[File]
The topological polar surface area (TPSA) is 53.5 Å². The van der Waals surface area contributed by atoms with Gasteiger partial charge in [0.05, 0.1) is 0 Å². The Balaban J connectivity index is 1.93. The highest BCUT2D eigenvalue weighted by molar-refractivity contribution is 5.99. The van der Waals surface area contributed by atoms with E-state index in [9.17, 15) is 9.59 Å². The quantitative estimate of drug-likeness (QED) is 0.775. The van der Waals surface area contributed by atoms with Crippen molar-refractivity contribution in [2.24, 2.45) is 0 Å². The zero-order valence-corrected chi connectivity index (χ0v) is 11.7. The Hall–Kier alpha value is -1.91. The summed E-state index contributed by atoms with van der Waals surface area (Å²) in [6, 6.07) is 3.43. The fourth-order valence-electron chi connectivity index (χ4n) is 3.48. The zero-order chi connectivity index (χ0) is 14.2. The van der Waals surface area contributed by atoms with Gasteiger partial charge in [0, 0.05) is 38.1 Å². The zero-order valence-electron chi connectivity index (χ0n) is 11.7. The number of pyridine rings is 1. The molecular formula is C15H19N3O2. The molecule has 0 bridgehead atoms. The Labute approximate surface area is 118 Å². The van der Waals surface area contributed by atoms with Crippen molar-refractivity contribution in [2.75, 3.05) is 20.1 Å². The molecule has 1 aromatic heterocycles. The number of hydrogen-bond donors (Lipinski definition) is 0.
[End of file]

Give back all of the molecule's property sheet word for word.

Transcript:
The topological polar surface area (TPSA) is 53.5 Å². The van der Waals surface area contributed by atoms with Gasteiger partial charge in [0.05, 0.1) is 0 Å². The Balaban J connectivity index is 1.93. The highest BCUT2D eigenvalue weighted by molar-refractivity contribution is 5.99. The van der Waals surface area contributed by atoms with E-state index in [9.17, 15) is 9.59 Å². The quantitative estimate of drug-likeness (QED) is 0.775. The van der Waals surface area contributed by atoms with Crippen molar-refractivity contribution in [2.24, 2.45) is 0 Å². The zero-order valence-corrected chi connectivity index (χ0v) is 11.7. The Hall–Kier alpha value is -1.91. The summed E-state index contributed by atoms with van der Waals surface area (Å²) in [6, 6.07) is 3.43. The fourth-order valence-electron chi connectivity index (χ4n) is 3.48. The zero-order chi connectivity index (χ0) is 14.2. The van der Waals surface area contributed by atoms with Gasteiger partial charge in [0, 0.05) is 38.1 Å². The zero-order valence-electron chi connectivity index (χ0n) is 11.7. The number of pyridine rings is 1. The molecular formula is C15H19N3O2. The molecule has 0 bridgehead atoms. The Labute approximate surface area is 118 Å². The van der Waals surface area contributed by atoms with Crippen molar-refractivity contribution in [2.75, 3.05) is 20.1 Å². The molecule has 1 aromatic heterocycles. The number of hydrogen-bond donors (Lipinski definition) is 0.